The drone attack was a shot across the bow for Pakistan’s generals. It had a clear message. If we can do that with Mullah Mansour (the successor of Mullah Omar was killed in a US drone attack in Pakistan’s Baluchistan province in May), we can surely tackle the other Taliban leaders. It was a very powerful message. We will not stop from crossing into Pakistan to kill them. Stopping the sale of the F-16 fighter jets was another message to them. Reduction in assistance to Pakistan is another message.
Conversations have taken place between US and Pakistan — it is likely that the generals have been told clearly that if Taliban is not brought to the negotiating table then they can expect further sanctions. This is the language that the generals understand. Positive engagement has not worked and it is time to escalate pressure. Killing of Mansour provides an opportunity to shape Pakistani behaviour. The choice before Pakistan is clear: become another North Korea or change your behaviour.
For years, India has demanded that Pakistan be declared a ‘terrorist state’ but when the last NDA government, headed by AB Vajpayee, made this demand public it was virtually laughed off. Years later, it is interesting to know that US is getting frustrated with Pakistan. What role can India under Modi play?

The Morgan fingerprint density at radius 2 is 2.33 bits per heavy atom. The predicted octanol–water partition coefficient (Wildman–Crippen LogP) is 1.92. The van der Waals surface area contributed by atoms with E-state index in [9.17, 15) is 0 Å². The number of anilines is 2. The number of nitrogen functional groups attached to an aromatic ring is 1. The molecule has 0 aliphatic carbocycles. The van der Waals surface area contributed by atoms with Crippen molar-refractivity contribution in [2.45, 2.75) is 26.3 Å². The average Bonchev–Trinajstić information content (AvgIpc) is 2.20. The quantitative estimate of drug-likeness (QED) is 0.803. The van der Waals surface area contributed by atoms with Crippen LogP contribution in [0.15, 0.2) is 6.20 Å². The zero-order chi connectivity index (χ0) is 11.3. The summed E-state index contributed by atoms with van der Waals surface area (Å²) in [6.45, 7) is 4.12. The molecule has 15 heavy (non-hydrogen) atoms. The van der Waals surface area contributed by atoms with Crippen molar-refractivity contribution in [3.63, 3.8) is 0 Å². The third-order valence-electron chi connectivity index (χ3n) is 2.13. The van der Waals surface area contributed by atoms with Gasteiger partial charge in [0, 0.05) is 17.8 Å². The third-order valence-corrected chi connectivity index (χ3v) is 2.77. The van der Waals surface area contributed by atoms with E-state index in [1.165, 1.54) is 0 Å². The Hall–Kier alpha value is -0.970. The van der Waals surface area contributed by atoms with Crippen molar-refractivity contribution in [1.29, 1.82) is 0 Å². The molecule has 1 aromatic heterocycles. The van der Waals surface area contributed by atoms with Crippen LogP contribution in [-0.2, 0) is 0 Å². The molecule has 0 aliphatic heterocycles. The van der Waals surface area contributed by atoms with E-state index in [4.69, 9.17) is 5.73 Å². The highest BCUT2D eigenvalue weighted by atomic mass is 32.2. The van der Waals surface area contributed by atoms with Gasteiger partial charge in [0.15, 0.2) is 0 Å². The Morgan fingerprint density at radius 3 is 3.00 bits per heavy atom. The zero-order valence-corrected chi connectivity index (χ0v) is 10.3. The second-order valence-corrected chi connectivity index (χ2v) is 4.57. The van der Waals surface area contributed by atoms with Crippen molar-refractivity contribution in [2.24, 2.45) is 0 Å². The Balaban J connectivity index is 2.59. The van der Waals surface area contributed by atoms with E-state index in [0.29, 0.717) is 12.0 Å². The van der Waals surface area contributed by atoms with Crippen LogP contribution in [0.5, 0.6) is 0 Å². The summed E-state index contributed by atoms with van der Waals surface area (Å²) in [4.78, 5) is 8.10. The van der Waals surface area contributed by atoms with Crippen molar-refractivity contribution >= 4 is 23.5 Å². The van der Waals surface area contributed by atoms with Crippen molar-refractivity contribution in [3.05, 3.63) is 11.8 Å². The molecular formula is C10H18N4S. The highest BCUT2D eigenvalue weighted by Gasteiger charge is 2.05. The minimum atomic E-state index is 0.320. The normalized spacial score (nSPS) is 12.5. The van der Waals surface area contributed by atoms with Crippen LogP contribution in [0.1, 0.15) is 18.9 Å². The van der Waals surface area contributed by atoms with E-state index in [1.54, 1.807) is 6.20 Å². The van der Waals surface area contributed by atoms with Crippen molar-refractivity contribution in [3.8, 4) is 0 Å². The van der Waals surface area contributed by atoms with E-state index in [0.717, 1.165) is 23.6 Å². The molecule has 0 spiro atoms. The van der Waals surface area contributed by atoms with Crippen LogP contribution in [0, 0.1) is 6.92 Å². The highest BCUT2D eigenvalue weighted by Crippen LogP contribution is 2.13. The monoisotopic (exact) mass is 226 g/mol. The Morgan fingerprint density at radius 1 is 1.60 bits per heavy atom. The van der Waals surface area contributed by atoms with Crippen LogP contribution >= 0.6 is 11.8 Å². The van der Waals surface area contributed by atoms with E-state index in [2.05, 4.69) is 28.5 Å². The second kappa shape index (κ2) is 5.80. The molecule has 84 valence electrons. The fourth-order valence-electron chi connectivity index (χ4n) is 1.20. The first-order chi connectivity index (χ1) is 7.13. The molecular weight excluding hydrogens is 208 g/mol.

India is a rising economic power. Its economy is growing, so is its military capability. Both US and India have expressed a desire for partnership stronger than ever before to deal with the challenges they face in the broader Asian theatre, from Pacific to the Middle East and beyond. The first thing to do is to intensify the dialogue to understand each other’s interests and concerns, and then to see how both can co-operate to achieve mutually agreed upon goals. There is a clear understanding between the two sides in dialogues that have occurred with regard to South China Sea, South East and the broader Asian balance. We need to intensify to achieve a similar level of understanding in a region that is much more complex and is lot more challenging to the region to the west of India: Pakistan, Afghanistan and Central Asia and the Middle East. Indian interest will grow in this region. There is significant opportunity for co-operation and burden sharing.
Burden sharing raises the hackles of a section of India’s establishment. People fear India might become a satellite state of the US. Can the US help India get land access to Afghanistan?
Any partnership, for it to endure, would have to have benefits for both sides. Hence, burden sharing. We have shared goals, then there has to be burden sharing, shared objectives, and shared interests. Once you agree on that there has to be division of responsibility and roles. Burden sharing is now being discussed in domestic circles in the US even when it comes to old traditional allies. India is in a good position to help and India also needs the US to help, and US needs India to help… that would make it enduring rather than tactical.
On land access to Afghanistan, it would be good for the region if Pakistan thinks in an enlightened mode. To use the transit route criss-crossing through the region, CEPC to Gwadar, Chabahar could be utilised for economic development and regional integration. It should be seen as a non-zero game for future regional building blocks. It would be good for Pakistan to move away from support for terrorist groups to economic integration, improving the lives of its people, not getting isolated and be treated as a pariah state.